again i prefer maceration for insects.as in flyswatter.

(thanks for the tip about HSUS- i wouldnt have even guessed. there is a lot of organizations running on grant money- and haveing goals that seem to result in some really peculiar, restrictive laws getting passed....)

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#18494 - 06/06/03 05:30 PM Re: cull by neck pulling?
Anonymous
Unregistered


Raceacres I am so sorry about your hen. It is hard to put down an animal. I have always put down or culled my chickens by neck pulling. It takes practice though to do it fast. They don't really seem to feel a thing when you pull their neck. But you also can use dry ice. We used to breed rats (fancy pet rats not wild ones) and we used dry ice if they had to be put down. They just went to sleep. So i would personaly use dry ice though i have never tried it. And yes i would put her down your self because it is much less traumatizing to the bird than if somebody else does it. Again i am so sorry. You did the best that you could. Sometimes there comes a point where yuo have to put a bird down even if you don't want to. I have had to kill a couple of my pet hens because they got health problems and i couldn't watch them slowly waste away. I wish you well!!!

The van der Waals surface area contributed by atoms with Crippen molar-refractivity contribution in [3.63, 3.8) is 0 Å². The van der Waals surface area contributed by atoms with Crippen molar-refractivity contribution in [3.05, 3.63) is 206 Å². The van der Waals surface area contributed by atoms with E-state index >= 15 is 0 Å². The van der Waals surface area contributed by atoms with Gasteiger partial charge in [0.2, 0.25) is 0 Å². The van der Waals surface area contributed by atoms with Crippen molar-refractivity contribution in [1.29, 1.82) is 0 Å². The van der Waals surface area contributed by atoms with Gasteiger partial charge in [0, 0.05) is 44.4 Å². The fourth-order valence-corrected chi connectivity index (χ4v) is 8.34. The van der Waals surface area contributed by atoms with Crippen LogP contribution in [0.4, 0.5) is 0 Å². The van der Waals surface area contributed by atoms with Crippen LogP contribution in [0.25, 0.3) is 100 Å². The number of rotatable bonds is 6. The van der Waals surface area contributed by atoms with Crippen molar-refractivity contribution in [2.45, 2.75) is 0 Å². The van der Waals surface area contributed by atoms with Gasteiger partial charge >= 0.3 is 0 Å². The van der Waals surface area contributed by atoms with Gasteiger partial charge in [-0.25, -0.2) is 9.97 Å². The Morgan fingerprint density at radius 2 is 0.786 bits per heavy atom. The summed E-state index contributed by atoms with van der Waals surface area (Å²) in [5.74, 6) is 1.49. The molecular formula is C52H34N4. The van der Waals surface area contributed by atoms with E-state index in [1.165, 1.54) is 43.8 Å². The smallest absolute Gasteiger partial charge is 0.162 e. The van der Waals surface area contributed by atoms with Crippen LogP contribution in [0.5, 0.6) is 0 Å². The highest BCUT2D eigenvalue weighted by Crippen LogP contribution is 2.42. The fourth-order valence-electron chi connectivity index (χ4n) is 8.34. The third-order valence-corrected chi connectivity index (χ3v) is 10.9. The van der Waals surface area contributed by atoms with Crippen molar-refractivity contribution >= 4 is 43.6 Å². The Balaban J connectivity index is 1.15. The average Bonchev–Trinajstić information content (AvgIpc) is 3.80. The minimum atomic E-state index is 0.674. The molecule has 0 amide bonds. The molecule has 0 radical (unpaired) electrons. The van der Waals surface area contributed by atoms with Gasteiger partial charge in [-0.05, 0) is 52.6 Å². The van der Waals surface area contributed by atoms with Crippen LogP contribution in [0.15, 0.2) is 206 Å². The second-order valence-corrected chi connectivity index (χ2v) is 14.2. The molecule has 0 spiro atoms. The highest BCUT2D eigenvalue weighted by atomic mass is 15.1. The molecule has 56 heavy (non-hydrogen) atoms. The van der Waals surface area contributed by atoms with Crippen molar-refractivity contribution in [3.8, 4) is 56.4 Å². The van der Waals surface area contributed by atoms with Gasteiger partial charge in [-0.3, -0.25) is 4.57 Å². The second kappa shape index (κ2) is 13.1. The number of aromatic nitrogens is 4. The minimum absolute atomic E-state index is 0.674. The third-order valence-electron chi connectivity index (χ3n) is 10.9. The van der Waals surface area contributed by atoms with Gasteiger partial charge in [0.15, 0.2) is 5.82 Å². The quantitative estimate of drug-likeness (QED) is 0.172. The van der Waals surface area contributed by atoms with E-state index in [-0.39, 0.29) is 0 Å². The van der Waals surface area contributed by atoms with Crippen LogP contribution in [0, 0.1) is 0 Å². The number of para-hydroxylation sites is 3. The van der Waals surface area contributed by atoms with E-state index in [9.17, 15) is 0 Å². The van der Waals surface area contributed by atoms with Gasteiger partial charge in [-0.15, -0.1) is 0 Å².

Whitefoot

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#18495 - 06/07/03 07:15 AM Re: cull by neck pulling?
R. Okimoto Offline
Lord of the Fowl

Registered: 07/18/02
Posts: 1498
Loc: Arkansas
Thank you for the reference page, Janet. I recommend that people go to this page and get the "2000 Report of the AVMA Panel on Euthanasia." This is a 28 page report in PDF format and it bombed my computer 3 times before I just printed it instead of trying to read it. If you don't want to print it all you can print from page 8-15 for gas and physical methods like decapitation.

At 80-100% carbon dioxide rats go under in from 12-33 seconds. We routinely leave the animals in the chamber for at least 5 minutes and I have euthanized thousands of birds by this technique and we have never had a bird come back to consciousness after removal from the chamber. Never. Sometimes when we are doing a lot of birds it is a short 5 minutes. I am sure that this could happen if something goes wrong, and we do put anything that even twitches back in the chamber. Just be careful. If your concentration of carbon dioxide is high enough 10 minutes should be more than enough and if you really want to make sure do not remove the animal for 30 minutes, but if you want to butcher the animal 5 minutes should be enough, but you probably want to take it out as soon as it goes unconscious (less than half a minute) so that it will bleed out properly.

There is some discomfort for the birds because I see them blink and shake their heads in the chamber until the go unconscious, but they go calmly and there is no jumping around trying to get away like you are poking them with a stick or something. When they lose consciousness some birds go into seizures just like they do when you stretch their necks or cut off their heads.